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The Dalai Lama is a hero of mine, whom I hope to become more like, along with Mother Teresa and other humanitarians. He recognizes that destructive emotions are at the root of so much suffering. He and a group of psychologists and scientists met in a dialogue to discuss destructive emotions, their impact on our lives, and to question if they are necessary or if they can be eliminated to a significant degree. The Dalai Lama and Western scientists/psychologists spell out different types of destructive emotions according to the Buddhist and Western perspectives. There's a lot of overlap between the two perspectives, yet Buddhism categorizes destructive emotions into three main categories: hatred, delusion, and craving; other toxic emotions are derivatives of these three.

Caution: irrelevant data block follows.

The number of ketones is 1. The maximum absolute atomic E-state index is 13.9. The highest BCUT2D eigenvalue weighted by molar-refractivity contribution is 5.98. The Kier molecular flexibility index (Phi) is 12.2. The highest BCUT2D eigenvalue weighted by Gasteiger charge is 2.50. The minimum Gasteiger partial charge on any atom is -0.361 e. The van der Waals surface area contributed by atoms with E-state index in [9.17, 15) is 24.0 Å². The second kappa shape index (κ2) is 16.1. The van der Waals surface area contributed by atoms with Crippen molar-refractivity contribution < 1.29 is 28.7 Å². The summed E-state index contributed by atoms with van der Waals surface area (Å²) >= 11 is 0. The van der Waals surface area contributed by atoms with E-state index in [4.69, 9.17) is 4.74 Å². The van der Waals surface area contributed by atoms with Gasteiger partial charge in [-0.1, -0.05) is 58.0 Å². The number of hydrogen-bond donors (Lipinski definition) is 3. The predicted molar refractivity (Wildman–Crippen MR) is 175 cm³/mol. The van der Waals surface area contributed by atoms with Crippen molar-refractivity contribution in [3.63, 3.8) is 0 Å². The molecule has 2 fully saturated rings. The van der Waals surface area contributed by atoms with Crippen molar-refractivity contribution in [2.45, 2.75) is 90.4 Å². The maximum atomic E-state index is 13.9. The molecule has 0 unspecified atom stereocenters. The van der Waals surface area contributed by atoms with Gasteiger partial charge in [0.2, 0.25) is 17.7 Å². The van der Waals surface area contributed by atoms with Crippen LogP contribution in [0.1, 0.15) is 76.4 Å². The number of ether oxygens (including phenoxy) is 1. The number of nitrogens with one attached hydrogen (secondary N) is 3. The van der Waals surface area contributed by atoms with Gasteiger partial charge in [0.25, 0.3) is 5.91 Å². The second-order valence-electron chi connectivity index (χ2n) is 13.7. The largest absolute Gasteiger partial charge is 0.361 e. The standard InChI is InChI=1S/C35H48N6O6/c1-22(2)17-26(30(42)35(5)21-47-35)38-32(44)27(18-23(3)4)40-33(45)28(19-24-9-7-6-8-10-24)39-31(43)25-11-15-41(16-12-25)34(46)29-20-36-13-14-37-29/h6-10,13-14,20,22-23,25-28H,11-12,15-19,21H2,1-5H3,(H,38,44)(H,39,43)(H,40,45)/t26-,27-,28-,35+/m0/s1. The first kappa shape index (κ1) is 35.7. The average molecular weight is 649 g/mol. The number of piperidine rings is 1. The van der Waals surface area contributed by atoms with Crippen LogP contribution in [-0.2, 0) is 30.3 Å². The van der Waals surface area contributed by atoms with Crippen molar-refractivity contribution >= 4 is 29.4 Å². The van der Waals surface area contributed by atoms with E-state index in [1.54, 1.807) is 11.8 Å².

The scientists ask: are destructive emotions the trade-off in our evolutionary history? Or can we bypass them? The Dalai Lama and the scientists were delighted to discover the brain's plasticity: new neural pathways can be formed throughout the course of a person's life. Even hardened criminals can improve with intervention and empathy training. (I remember watching a special on TV where inmates were responsible for taking care of cats. I was surprised and delighted to learn that these men grew to love these animals and took pride in caring for them.)
The Dalai Lama talks about the antidotes to toxic emotions and spells out ways we can nurture them. For example, compassion is the obvious antidote to hatred and anger. He talks about the important bond between a mother and child and other close family members. We can practice feeling similar compassion towards non-relations and love them as though they were a close family member.